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Arlin Fatland’s 2 Wheelers in Denver, Colo.

Longevity is only half the story. 2 Wheelers has been at the same location for over 40 years, weathering neighborhood changes, economic ups and downs, and motorcycling’s boom times and downturns.

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Just a few short years ago, motorcycle riders were brainwashed into thinking that the cavernous motorcycle superstore was SOP (standard order of procedure, for you non-military folks.) Longtime family-owned shops with dusty floors and people you knew behind the counter went by the boards in favor of glitz and grandeur. Motorcycling lost part of its soul in those days — but not all of it. A few original independent motorcycle shops held firm to their traditions, among them Arlin Fatland’s 2 Wheelers in Denver, Colo.

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2 Wheelers has been at the same location for over 40 years, weathering neighborhood changes, economic ups and downs, and motorcycling’s boom times and downturns. Through it all, Arlin and his staff have maintained a spirit of fun and enthusiasm for biking. This attitude has allowed them to thrive; no matter what was happening outside the shop’s doors, they simply carried on. There’s no indication things will change anytime soon, either. “When it’s your lifestyle, you’re not gonna quit,” said Arlin. ”It’s family.”

2 Wheelers is hard to describe. After the shop was first established in 1971, it expanded by increments, first to the space right next door, then later across the street where the service department is housed. Every available square inch of display space is put to use. In earlier days, as shelf and floor space became covered up, Arlin filled the walls, then moved overhead. Even the ceiling was put to use, decorated by dozens of fading, campy cheesecake posters of lanky models with bikes and cars. You’ll get a headache trying to see them all, but it’s worth it.

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As time passed, Arlin continued to take on more products and developed proprietary items, too. More recently, the shop has added Rocky Mountain Biker Wear, a line of bags and clothing designed by Arlin’s partner Donna.

“We’re not the average shop,” he said unnecessarily. “We have a little bit of everything.” They also have the local reputation for being the go-to place in Denver for reliable mechanical work on pre-Evo Harley-Davidsons. Today, when everything is EFI and computer-controlled, that’s something to tout, and it keeps the shop decidedly and quite comfortably low-tech. There isn’t a computer in sight; inventory and ordering happen as they always have, noted by hand in a book on the sales counter.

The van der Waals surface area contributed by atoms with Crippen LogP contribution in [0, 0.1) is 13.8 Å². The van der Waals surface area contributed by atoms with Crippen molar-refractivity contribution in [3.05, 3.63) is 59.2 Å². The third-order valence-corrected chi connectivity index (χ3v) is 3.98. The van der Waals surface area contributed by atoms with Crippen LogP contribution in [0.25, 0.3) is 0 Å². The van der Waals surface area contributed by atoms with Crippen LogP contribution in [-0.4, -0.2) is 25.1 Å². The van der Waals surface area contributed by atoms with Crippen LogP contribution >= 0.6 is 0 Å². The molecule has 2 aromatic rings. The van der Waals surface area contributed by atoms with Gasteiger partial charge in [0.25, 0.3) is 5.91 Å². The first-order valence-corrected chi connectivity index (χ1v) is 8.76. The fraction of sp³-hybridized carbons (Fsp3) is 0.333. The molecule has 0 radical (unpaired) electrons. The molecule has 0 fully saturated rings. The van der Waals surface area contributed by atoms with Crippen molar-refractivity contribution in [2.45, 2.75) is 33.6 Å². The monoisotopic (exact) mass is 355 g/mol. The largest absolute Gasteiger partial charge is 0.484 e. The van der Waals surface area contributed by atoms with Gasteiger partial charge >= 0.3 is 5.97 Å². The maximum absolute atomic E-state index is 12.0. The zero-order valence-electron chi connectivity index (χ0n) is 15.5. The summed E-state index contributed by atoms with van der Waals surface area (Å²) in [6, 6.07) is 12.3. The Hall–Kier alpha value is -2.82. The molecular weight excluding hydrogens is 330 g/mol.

In addition to repair and custom work, 2 Wheelers builds several ground-up bikes a year, generally dictated by Arlin’s whim and certain to be head turners — if not always “G” rated. No matter, you can depend on the fun quotient to be stellar and the pedigree solid.

You don’t last four decades in any business by keeping your head in the sand, and Arlin has developed a keen sense of what riders want to buy, adjusting to how tastes change over time. “I pay pretty good attention to that,” he said. This might be a small shop in square-footage terms, but it’s big in outlook and agile in its ability to maneuver with styles and trends. It’s also grounded in a firm foundation of authenticity, and that’s something you can’t fake or duplicate.

You might think that running a bike shop all these years has kept Arlin from attending the big rallies, but you’d be wrong. Arlin’s first trip to Sturgis was in 1973, and he hasn’t missed a year since. In fact, as he attended the big rallies and watched them grow, an idea occurred to him: all the riders were at the rallies, and all his merchandise was back in Denver at the shop. To remedy this, he opened a shop in Sturgis. The next year, he did the same in Daytona. “That was 25 years ago, and I’ve been doing it ever since,” he said. “I created a monster.” Though Arlin and Donna travel to the big events, the Denver store also stays open during these times, made possible, says Arlin, by the dependable help he has. Several of the shop’s employees have been with him about 35 years.

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Adjusting to styling trends, having products at every price point, and keeping it fun: those are some of the secrets to being in business a long time and, more importantly, enjoying it. Arlin summed it up best, “Even if it doesn’t make us rich, it makes us happy.”

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